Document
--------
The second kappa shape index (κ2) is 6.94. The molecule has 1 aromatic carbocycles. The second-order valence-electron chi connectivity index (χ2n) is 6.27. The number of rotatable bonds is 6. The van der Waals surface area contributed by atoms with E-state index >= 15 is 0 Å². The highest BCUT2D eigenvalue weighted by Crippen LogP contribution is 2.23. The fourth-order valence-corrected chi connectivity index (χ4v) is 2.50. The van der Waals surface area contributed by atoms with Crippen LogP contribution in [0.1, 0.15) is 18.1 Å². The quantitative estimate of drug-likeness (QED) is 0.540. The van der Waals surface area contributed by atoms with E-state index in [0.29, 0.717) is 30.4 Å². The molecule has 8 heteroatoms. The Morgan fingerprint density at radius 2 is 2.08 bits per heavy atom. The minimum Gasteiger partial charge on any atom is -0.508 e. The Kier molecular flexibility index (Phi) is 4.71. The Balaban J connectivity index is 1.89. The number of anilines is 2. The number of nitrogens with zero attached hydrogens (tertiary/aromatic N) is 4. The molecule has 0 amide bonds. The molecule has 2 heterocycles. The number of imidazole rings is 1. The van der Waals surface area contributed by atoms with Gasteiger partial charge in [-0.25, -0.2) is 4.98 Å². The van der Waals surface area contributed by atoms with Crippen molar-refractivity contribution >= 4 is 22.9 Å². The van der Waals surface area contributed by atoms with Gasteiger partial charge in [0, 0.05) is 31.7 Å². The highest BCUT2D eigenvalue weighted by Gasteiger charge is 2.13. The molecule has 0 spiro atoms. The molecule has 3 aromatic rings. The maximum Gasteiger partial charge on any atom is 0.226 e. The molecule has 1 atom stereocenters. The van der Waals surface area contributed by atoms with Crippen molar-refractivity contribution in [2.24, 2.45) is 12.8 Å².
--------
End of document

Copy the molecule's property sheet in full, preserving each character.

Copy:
The second kappa shape index (κ2) is 6.94. The molecule has 1 aromatic carbocycles. The second-order valence-electron chi connectivity index (χ2n) is 6.27. The number of rotatable bonds is 6. The van der Waals surface area contributed by atoms with E-state index >= 15 is 0 Å². The highest BCUT2D eigenvalue weighted by Crippen LogP contribution is 2.23. The fourth-order valence-corrected chi connectivity index (χ4v) is 2.50. The van der Waals surface area contributed by atoms with Crippen LogP contribution in [0.1, 0.15) is 18.1 Å². The quantitative estimate of drug-likeness (QED) is 0.540. The van der Waals surface area contributed by atoms with E-state index in [0.29, 0.717) is 30.4 Å². The molecule has 8 heteroatoms. The Morgan fingerprint density at radius 2 is 2.08 bits per heavy atom. The minimum Gasteiger partial charge on any atom is -0.508 e. The Kier molecular flexibility index (Phi) is 4.71. The Balaban J connectivity index is 1.89. The number of anilines is 2. The number of nitrogens with zero attached hydrogens (tertiary/aromatic N) is 4. The molecule has 0 amide bonds. The molecule has 2 heterocycles. The number of imidazole rings is 1. The van der Waals surface area contributed by atoms with Gasteiger partial charge in [-0.25, -0.2) is 4.98 Å². The van der Waals surface area contributed by atoms with Crippen molar-refractivity contribution >= 4 is 22.9 Å². The van der Waals surface area contributed by atoms with Gasteiger partial charge in [0, 0.05) is 31.7 Å². The highest BCUT2D eigenvalue weighted by Gasteiger charge is 2.13. The molecule has 0 spiro atoms. The molecule has 3 aromatic rings. The maximum Gasteiger partial charge on any atom is 0.226 e. The molecule has 1 atom stereocenters. The van der Waals surface area contributed by atoms with Crippen molar-refractivity contribution in [2.24, 2.45) is 12.8 Å².